Journalist and head of Russia's largest Muslim media holding Aina Gamzatova submitted registration papers to the Central Elections Committee to fight for the 2018 presidential election.
She was nominated as a presidential candidate by a local initiative group in the Russian Republic of Dagestan in late December and is running as an independent candidate.
Gamzatova is the wife of the chief mufti of Dagestan, and also his government and public relations adviser. The 46-year-old runs several charity organisations.
Running as an independent contender without the backing of a party means that Gamzatova still has to collect and submit as many as 0.30 million (300,000) signatures from supporters from all Russian regions.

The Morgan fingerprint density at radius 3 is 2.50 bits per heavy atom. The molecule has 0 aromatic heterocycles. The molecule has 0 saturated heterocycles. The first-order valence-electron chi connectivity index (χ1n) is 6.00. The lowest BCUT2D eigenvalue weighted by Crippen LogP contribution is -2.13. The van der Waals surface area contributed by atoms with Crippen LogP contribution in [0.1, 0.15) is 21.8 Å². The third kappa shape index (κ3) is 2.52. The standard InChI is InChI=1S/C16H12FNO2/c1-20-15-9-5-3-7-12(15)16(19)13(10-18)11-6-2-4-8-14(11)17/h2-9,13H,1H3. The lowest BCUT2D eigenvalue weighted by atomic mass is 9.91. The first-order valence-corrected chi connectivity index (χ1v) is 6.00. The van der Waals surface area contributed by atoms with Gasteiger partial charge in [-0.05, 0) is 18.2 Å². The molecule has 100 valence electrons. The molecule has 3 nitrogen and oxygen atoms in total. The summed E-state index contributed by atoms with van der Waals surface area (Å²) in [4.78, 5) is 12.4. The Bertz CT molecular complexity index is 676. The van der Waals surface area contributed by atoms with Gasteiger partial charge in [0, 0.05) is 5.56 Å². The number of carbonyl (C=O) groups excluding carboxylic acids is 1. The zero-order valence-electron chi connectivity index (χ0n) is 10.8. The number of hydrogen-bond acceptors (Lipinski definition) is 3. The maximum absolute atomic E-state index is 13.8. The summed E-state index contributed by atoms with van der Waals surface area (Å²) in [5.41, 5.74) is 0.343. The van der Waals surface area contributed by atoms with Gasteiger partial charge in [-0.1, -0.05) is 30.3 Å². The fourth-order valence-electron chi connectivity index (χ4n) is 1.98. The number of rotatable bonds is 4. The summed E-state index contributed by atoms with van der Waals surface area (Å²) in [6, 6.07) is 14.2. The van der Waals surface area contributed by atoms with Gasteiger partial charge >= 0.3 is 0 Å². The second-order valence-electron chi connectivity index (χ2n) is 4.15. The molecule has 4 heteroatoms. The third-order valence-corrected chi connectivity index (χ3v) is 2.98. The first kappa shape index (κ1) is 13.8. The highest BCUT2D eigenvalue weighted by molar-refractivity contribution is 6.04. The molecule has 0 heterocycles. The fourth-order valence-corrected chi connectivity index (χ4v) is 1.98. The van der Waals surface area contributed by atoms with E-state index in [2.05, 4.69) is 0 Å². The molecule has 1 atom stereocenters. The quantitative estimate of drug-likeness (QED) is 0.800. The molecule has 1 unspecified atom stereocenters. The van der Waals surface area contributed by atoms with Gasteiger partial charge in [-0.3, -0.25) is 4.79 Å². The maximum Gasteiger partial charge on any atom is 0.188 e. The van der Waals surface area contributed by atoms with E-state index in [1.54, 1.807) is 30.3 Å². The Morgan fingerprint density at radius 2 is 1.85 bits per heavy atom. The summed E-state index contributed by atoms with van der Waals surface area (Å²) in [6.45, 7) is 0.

Candidates representing parliamentary parties do not have to collect any signatures, while those backed by parties not represented in the Russian parliament have to garner the support of o.10 million signatories.
Russia’s first female Muslim presidential candidate has not yet unveiled a detailed election program, sticking to broad appeals for national unity and cohesion.
She has, however, already gained some support from Russian Muslims and even caught the attention of international media.
According to the head of the Central Elections Commission, Ella Pamfilova, 21 Russian political parties, and 30 independent politicians and activists have declared their intention to run in the 2018 election